Mauritius Fody Foudia rubra

Weaver species list / RELATED SPECIES: Aldabra Fody / Comoro Fody / Forest Fody / Madagascar Fody / Mauritius Fody / Rodrigues Fody / Seychelles Fody

IUCN: Endangered Discovery: 019

Categories: island, Foudia, fruit, gum, IUCN, nectar, blue eggs


Mauritius Fody, figure from Brown 1776
Mauritius Fody
Mauritius Fody, figure from Daubenton 1783

Mauritius Fody distribution, type locality circled



The Mauritius Fody was formally named by Johann Friedrich Gmelin, a German naturalist. Gmelin described many new bird species in a book in 1789 in the style of Linnaeus’ publications, giving a brief description in Latin and a synonomy, including a reference to the coloured engraving by Francois-Nicolas Martinet in the book edited by Edme-Louis Daubenton. The illustration in Daubenton 1783 is of a male, and the first female to be painted, but Buffon does not appear to have written about it. Gmelin noted the locality for the Mauritius Fody as “insula Franciae”.Gmelin 1789 (p903) also described Fringilla erythrocephala, based on the first illustration of the Mauritius Fody, ie. by Peter Brown, an English naturalist and illustrator. Gmelin did not realise that the same species was involved, due to the slight differences in the artwork. The Latin name he provided here was invalid. Gmelin noted the locality for this Mauritius Fody specimen as “insula Mauritii”.

Peter Brown was the first to illustrate, the Mauritius Fody. He called it the Red-headed Finch and gave a description of the bird. Brown notes that the bird was in the collection of Marmaduke Tunstall, an English ornithologist and collector. The fody would have been brought by ship from Mauritius to England, where it would have been purchased by Tunstall. Tunstall kept it in captivity for several years (Fox 1827).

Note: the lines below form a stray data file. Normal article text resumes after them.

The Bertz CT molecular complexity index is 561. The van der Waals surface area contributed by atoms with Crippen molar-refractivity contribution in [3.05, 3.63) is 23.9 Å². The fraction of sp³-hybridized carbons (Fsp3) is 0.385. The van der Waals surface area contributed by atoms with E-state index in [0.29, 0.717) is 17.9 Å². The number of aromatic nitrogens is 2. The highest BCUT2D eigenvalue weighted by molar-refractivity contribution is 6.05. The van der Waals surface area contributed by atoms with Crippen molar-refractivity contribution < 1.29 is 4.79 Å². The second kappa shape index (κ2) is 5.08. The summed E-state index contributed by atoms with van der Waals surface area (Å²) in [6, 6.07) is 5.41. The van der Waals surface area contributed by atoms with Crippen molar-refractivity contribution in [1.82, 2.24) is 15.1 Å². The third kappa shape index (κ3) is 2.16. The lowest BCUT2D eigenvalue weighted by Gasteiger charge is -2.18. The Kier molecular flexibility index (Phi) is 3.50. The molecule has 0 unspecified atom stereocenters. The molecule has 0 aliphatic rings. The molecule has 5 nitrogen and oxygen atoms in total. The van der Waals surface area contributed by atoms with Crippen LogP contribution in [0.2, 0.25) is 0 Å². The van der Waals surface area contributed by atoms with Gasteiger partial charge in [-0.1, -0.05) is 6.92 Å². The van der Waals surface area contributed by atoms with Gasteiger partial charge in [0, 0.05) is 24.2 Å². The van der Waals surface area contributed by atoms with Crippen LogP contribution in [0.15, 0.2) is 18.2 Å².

Brown’s painting appeared before that of Daubenton, but these paintings were probably based on different specimens, so all that can be said about the collection details is that the type specimen was taken before 1783 by an unknown collector. This is the last weaver described by Gmelin.

Scientific citation

Emberiza rubra Gmelin 1789 Syst. Nat., 1(2), p.877 Isle de France [=Mauritius].

Meaning of names

ruber (Latin): red, ruddy.

First English name

The Red headed Finch (Brown 1776).

Alternate names

None (historic: Red-headed Finch, Crimson Bunting)



Date collected

Before 1783.

Locality collected

insula Franciae= Mauritius. The historic distribution of the Mauritius Fody ranged over much of Mauritius, so the type could have been collected anywhere on the island.

Type specimens

Type specimen no longer exists; the illustration of Daubenton 1783 serves as a type.

The above is based on Weaver Wednesday 2, a weekly series about the discovery of each weaver species.
This species text first appeared as Weaver Wednesday [136] – Discovery [19]: Mauritius Fody on 2015-01-21

1. Basic biology

Mauritius Fody
Mauritius Fody male
Mauritius Fody
Mauritius Fody female

Identification. The Mauritius Fody Foudia rubra is found only on Mauritius Island and is listed as Endangered since it has an extremely small population. The male in breeding plumage has the head red or orange-red, with a black mask through the eye; the lower rump and uppertail-coverts are orange-red, and the rest of the body is olive-grey. The female and non-breeding male are dull olive-green, with a yellowish wash below. The juvenile resembles the female, except for a paler brown bill, which may be retained for its first year. The non-breeding male, female and juvenile may be separated from the Madagascar Fody by their darker, less streaked plumage, plumper body, relatively shorter tail, and different calls.